E Il Cibo Va (Food on the Go)
In the film E il cibo va / Food on the go, Argentinian producer and director Mercedes Córdoba reconstitutes the diaspora of millions of Italian immigrants in New York City and Buenos Aires (her birth city) to show how the Italian cuisine influenced the culinary in both cities – and even beyond. She recounts the stories of families who went to America between the 19th and 20th centuries and addresses the culinary recipes and traditions that have remained – and also the changes that traditions have undergone, one of the best points in the film, which ends up being very funny, in the best Italian way. “Talking about food with Italians is always deliciously polemic. Each one has its own version of a recipe, and won’t give in”, Córdoba said. During the Festival, To show how the recipes survived, the Madrilenian chef Andrea Tumbarello created a menu that went from pasta to rare truffles, in the best translation of Italian gastronomy.
Para no obento wa sekaiichi (Dad’s Lunch Box)
In another perspective of the Japanese cuisine, director Masakazu Fukatsu takes a real post (shared by millions of people) twitted by a Japanese girl in which she talks about the delicious bentos (Japonese packed lunch) her father prepare for her, to explore the relationship between parents and children on the perspective of food. In a fun way, he recreated the story by listening to the real characters. “To approach the affective side of food”, as he said, chef Matsuo Kowaki created a delicate and tasty menu that ended with sushis pieces served, of course, in a bento box.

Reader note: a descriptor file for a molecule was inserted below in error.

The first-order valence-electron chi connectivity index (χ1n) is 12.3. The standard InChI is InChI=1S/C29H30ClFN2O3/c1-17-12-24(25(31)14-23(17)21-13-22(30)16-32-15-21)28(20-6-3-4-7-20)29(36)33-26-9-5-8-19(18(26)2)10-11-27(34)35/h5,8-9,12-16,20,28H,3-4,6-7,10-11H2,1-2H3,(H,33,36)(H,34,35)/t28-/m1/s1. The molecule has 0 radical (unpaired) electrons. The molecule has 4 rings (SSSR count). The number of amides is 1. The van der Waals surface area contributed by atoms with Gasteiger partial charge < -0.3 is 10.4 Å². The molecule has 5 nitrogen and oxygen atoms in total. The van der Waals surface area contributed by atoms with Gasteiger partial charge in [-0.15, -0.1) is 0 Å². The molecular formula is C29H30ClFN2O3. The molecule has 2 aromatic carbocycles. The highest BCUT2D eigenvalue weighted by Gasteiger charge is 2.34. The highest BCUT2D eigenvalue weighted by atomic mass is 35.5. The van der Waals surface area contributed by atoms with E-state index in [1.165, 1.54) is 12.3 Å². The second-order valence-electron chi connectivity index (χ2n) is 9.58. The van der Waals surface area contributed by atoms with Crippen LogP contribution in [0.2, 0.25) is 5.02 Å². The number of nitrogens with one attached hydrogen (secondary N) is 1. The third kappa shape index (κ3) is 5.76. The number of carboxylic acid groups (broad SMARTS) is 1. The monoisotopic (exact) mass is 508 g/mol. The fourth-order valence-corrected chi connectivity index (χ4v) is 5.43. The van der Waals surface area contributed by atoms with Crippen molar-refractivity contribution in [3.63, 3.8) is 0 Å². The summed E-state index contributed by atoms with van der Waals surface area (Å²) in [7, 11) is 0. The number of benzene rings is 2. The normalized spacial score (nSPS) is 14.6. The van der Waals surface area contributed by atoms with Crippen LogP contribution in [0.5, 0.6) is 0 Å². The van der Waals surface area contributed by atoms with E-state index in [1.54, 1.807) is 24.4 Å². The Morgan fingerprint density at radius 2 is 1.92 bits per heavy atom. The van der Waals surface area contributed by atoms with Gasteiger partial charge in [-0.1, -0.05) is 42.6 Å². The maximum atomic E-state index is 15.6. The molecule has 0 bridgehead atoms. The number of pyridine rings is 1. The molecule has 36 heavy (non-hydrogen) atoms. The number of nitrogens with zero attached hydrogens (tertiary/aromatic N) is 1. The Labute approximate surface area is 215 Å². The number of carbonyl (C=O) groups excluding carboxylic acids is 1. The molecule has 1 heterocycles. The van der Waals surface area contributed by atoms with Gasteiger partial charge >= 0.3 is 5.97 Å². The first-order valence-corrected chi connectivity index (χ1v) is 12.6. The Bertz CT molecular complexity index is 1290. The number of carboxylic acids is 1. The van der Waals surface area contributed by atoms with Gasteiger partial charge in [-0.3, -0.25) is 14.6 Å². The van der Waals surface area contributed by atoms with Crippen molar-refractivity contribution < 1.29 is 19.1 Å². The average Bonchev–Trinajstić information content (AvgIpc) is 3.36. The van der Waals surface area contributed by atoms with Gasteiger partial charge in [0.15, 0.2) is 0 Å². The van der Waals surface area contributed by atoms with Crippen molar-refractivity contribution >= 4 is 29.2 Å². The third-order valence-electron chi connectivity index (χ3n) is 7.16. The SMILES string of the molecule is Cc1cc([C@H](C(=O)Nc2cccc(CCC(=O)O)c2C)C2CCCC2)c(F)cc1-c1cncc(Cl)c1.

By following the daily work of Catalan chef Albert Adrià, directors Laura Collado and Jim Loomis created Constructing Albert, a documentary that shows not only the chef’s creative force, but also the business acumen of the youngest Adrià – who had to impose himself on an iconic family name. From appointments and meetings to his ingenious work in the kitchen, the film seeks to show the personality of the chef, which has become one of the most important of the current world food scene. “During the last four years, we were able to gather a lot of material for this project, since Albert’s day is almost a week of an ordinary person”, Collado joked. To create a menu worthy of the character, chefs Rubén Trincado, Dani López and Kxepa Txapartegi created ingenuous recipes such as the catch of the day with avocado, daikon and lime and the “tocino del cel” served in a dessert as a candy – wrapped in edible plastic.
The Trip to Spain
As the closing film of the Culinary Zinema gastronomic program, organizers chose The Trip to Spain, the new movie from the acclaimed English director Michael Winterbottom, who went on the road again with the duo Steve Coogan and Rob Brydon (in the picture at the top of the page), this time through Spain. From the Basque Country to Andalucia, the old time friends travel the country by car eating fish made in parrilla, drinking Rioja wine and laughting at life, as always. Winterbottom said he doesn’t know yet what (and if!) will be the next country the actors might explore – and, of course, taste. “Greece would be a very good destination”, Coogan chimed in. For the dinner, the chefs of the restaurants where some scenes were shot, Jorge Maestro and Enrique Fleischmann, reproduced their most famous recipes such as the citrus Gin-Tonic with frozen lemon cream and the grilled octopus with caramelized potato, respectively.